Still Kicking.

Photo 12

So, November 4th passed without too much fanfare, in fact, we laid on a hammock on our own little thatched roof bungalow’s porch all day in Southern Laos, only moving when it was time to have a BeerLao and maybe some curry. Regardless of how we celebrated, it was a pretty big milestone for us. Six months of solid traveling, of living out of the same bag and wearing the same often questionably smelling garments, of taking a bus/boat/motorbike/tuk-tuk every few days to a new location, and of learning to say hello and good-bye, thank-you and delicious differently at every border crossing. So what do we make of it? I can only speak for myself, but this six months is without a doubt, the most exciting, awe-inspiring, adventurous and downright challenging 24 weeks I have ever lived.  Here’s some little lessons, anecdotes and amazing experiences that I have acquired on the road.

1.    Patience pays. I can’t count how many times (mostly in Asia) that I’ve been quoted a 5 hour bus ride and been sitting on that same bus 10 hours later. In Asia, especially the local buses of Vietnam and the share taxis of Cambodia, they enjoy riding around, sometimes for hours until they fill the bus up, making it worth their while to make the journey. This means circling the city 27 times while someone shouts “Sapa, Going to Sapa!” or “Heading on the dirt road to Sihanoukville, come along” in local dialect. Often this involves a very systematic order where first they get goods to deliver, such as, but not limited to refrigerators, chickens, breakable pottery, lampshades, bananas, and on one particular bus journey, even a one ton table saw which was nimbly lifted on to the bus roof and tied lightly with a piece of twine. After goods, come any foreigners because we can be overcharged and after that, finally, any locals who need to get anywhere along the stated route. I have grown impatient on so many journeys, only to feel like a jerk when the attendant has to be the one to lift the table saw off the top of the bus at 2pm in the afternoon in 100 degree weather. The same attendant, then climbs back aboard with a piece of cinnamon bark that he’s pulled straight from the tree for me to try as we climb through the gorgeous Northern mountains of Vietnam all while offering me a huge, if not sweaty smile. All I had to do was sit for a long time, no heavy lifting was involved so who am I to complain?.

2.    The sunrise at Angkor Wat and seeing the man-made world wonder for the first time illuminated by the sun behind it.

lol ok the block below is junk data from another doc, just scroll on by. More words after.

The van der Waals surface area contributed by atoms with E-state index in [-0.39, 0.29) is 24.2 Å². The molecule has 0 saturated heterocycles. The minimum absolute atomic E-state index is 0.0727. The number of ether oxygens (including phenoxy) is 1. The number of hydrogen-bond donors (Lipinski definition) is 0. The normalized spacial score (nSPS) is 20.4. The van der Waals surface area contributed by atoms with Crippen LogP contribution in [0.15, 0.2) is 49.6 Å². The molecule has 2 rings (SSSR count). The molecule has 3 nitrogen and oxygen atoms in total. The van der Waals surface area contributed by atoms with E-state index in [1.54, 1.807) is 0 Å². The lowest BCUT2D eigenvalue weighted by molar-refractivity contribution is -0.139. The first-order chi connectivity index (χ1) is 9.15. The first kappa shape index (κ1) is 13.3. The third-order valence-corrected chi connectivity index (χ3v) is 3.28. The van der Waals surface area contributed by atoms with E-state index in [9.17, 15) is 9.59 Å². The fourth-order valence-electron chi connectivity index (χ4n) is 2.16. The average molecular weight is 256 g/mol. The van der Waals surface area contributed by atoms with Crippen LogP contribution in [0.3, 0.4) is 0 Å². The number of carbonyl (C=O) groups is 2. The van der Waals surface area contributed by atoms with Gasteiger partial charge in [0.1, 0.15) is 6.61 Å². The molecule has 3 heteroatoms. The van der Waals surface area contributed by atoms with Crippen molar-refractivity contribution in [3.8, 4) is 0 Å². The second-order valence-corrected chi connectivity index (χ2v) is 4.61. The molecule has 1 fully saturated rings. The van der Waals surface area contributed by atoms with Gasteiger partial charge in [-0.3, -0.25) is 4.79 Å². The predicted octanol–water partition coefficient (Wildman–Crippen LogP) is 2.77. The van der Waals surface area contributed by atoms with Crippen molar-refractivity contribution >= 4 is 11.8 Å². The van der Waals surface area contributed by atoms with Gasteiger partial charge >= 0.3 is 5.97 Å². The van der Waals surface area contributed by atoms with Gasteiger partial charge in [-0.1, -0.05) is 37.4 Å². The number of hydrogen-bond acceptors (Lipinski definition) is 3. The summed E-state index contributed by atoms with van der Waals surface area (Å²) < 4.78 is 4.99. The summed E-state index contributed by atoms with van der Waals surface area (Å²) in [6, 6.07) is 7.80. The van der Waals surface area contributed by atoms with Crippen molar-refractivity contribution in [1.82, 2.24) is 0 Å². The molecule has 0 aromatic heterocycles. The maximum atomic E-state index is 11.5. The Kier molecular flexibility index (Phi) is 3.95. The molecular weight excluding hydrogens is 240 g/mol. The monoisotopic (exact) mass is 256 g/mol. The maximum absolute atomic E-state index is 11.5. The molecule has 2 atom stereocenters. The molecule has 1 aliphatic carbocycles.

3.    The sound of children screaming “Hello! Hello!” and then seeing their huge toothy grins and palms waving frantically out of windows or running behind your tuk-tuk in the countryside.

4.    That first motorbike experience with a strange man as a driver. Do you put your arms around him? Do you sit side saddle like the local ladies? What’s the etiquette? Will I fall off? Will he even stop if I do? It’s an amazing feeling zipping through the rice paddies and random temples with the wind whipping through your hair.

5.    I may be the charades master when I come home, because English skills are a bonus. Learning how to communicate in places like China, South Korea and even parts of rural Laos have been challenging, but also hysterical. I knew I was starved for the English language when I got so excited to hear a Southern lady voice on the other end of my long-distance Bank of America call. You take basic communication for granted everyday of your life, until spoken word does you no good.

6.    Seeing the golden ground slowly turn into the fairy chimney landscape of Central Turkey and the sunsets over the valleys while the call to Allah plays in the background.

7.    Toilets. Last night, I was on a night bus and after nearly peeing on my leg 20 different times over the half squat toilet with bucket flusher, I would have given anything for a western toilet with paper. I have mastered flushing anything with a big bucket of water, which direction to face to manage to get my pee in the actual toilet and never blinking an eye upon seeing other women use the toilet, often right next to me. Also, I always carry paper in my purse because even 5 star hotels don’t provide it.

8.    Eating Sushi Breakfast at Tskuiji Fish market in Japan at 6 am. Eating Lobster and scallops for 2 USD on the beach in Nha Trang. Drinking fruit shakes with Jackfruit and mango. Vietnamese fresh spring rolls. Curry Amok in Cambodia. Dumplings in China. I have learned that I will go to great lengths for good food even if it means walking an hour out of my way. I have also learned that my stomach thinks this is annoying trait of mine.